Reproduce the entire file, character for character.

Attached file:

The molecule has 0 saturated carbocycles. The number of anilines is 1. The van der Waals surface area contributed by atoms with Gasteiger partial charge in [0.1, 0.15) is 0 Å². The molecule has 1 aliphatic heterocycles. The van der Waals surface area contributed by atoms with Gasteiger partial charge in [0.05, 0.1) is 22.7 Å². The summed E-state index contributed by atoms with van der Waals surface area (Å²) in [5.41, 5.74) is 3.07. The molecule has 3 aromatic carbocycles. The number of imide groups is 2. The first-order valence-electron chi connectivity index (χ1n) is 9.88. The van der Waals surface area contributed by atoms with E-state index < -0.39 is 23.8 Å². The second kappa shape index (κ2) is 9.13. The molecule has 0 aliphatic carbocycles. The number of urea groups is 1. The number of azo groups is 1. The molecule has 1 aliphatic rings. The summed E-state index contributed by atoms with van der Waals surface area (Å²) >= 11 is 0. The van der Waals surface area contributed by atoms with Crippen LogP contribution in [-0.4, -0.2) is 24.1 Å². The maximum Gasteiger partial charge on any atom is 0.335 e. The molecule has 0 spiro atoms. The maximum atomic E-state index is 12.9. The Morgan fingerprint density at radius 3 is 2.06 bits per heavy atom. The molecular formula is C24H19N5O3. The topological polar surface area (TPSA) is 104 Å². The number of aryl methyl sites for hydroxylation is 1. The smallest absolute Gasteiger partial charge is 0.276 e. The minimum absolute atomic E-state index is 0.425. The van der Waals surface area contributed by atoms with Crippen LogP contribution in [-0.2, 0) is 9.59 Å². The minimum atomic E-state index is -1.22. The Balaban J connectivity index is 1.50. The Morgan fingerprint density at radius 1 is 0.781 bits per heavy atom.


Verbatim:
The molecule has 0 saturated carbocycles. The number of anilines is 1. The van der Waals surface area contributed by atoms with Gasteiger partial charge in [0.1, 0.15) is 0 Å². The molecule has 1 aliphatic heterocycles. The van der Waals surface area contributed by atoms with Gasteiger partial charge in [0.05, 0.1) is 22.7 Å². The summed E-state index contributed by atoms with van der Waals surface area (Å²) in [5.41, 5.74) is 3.07. The molecule has 3 aromatic carbocycles. The number of imide groups is 2. The first-order valence-electron chi connectivity index (χ1n) is 9.88. The van der Waals surface area contributed by atoms with E-state index < -0.39 is 23.8 Å². The second kappa shape index (κ2) is 9.13. The molecule has 0 aliphatic carbocycles. The number of urea groups is 1. The number of azo groups is 1. The molecule has 1 aliphatic rings. The summed E-state index contributed by atoms with van der Waals surface area (Å²) >= 11 is 0. The van der Waals surface area contributed by atoms with Crippen LogP contribution in [-0.4, -0.2) is 24.1 Å². The maximum Gasteiger partial charge on any atom is 0.335 e. The molecule has 0 spiro atoms. The maximum atomic E-state index is 12.9. The Morgan fingerprint density at radius 3 is 2.06 bits per heavy atom. The molecular formula is C24H19N5O3. The topological polar surface area (TPSA) is 104 Å². The number of aryl methyl sites for hydroxylation is 1. The smallest absolute Gasteiger partial charge is 0.276 e. The minimum absolute atomic E-state index is 0.425. The van der Waals surface area contributed by atoms with Crippen LogP contribution in [-0.2, 0) is 9.59 Å². The minimum atomic E-state index is -1.22. The Balaban J connectivity index is 1.50. The Morgan fingerprint density at radius 1 is 0.781 bits per heavy atom.